I wrote quite a few posts on the necessity for European media organization to team up in an OTT landscape that changes the multinational and where scale is a more significant success factor then regionalization. Many initiatives describe themselves as the French, Spanish, German or British Hulu. It is mainly because similarly to Hulu they are joined ventures of existing broadcast media organizations.
Which Hulu: Generation 1, 2 or 3?
Hulu was created 10 years ago as a joined venture between Disney (30%), 21st Century Fox (30%), NBC U now part of Comcast (30%) and Time Warner (10%). For most of the time of its Gen 1 Hulu was primarily a further distribution outlet for existing licensed content already distributed over linear channels of its shareholders. A gen 1 Hulu model would face the same differentiation challenges and governance issues.
In its Gen 2 starting 2017 Hulu decided to invest in high value exclusive content. This fundamental strategical change was rewarded by a doubling of its subscribers to reach 25 Million at the end of 2018. When comparing with Amazon’s 101 Million or Netflix’s 130 Million one need to keep in mind that the service is only available in the US. A gen 2 Hulu model would offer despite the same governance issues a clear differentiating editorial value proposition.
The Hulu Gen 3 is the result of the acquisition of 21st Century by Disney. The fact that three of the founding global media groups have been in the meantime acquired (NBC-Universal by Comcast that also recently acquired Sky, Time Warner by AT&T and Fox by Disney) reflects the ongoing massive restructuring of the market that for some reason has not really reached Europe at least for the moment. A gen 3 Hulu model would mean that regional or pan regional European media groups have emerged through acquisitions or that transcontinental alliances similar to the Discovery and ProSiebenSat.1 one have become a reality. I am not sure that the regional or European antitrust authorities will let this happen with the possible consequence of US groups becoming even more dominant.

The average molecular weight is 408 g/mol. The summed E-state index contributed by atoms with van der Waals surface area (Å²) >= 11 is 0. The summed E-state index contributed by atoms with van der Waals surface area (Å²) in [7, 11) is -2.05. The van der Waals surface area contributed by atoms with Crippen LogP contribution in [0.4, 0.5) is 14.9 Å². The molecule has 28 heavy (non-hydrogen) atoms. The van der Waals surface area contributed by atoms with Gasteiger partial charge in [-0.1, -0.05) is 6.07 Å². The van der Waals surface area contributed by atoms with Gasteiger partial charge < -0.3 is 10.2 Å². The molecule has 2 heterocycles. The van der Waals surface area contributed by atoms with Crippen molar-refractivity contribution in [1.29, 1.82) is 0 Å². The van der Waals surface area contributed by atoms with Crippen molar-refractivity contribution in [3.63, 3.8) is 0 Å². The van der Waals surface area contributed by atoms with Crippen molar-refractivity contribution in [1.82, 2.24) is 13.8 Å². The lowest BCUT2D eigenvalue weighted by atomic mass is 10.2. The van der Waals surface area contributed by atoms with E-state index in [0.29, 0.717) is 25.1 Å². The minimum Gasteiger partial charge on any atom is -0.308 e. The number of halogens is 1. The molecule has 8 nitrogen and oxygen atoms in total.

A pan European service would also possibly need, alongside legislative and language challenges, to cope with a combination of private and public media organizations with quite different objectives making a balanced joined venture operation quite difficult to manage and operate.
The multi subscription OTT challenge
Even if the analysis shows a growing trend toward multiple subscriptions it is unlikely, except if a new bundling aggregation layer emerges likely from an operator like the recent Magenta TV from Deutsche Telekom, that viewers are going to go beyond 2 or 3. If one is likely to go to go to a scripted movie/series centric service like Amazon, Netflix or Disney+ and another possibly to a sport centric service like Sky, Canal+, beIN Sports, BT Sport or DAZN the fight for the last one will be even harsher with very high churn rates among Amazon channels and multiple niche/special interest S-VOD services.
The coming two years will be crucial for the market structuring and consolidation. This is a relatively short window for European media organizations and legislators to take the lead and get moving to remain relevant in the global competition for eyeballs as well as advertisement and subscription money.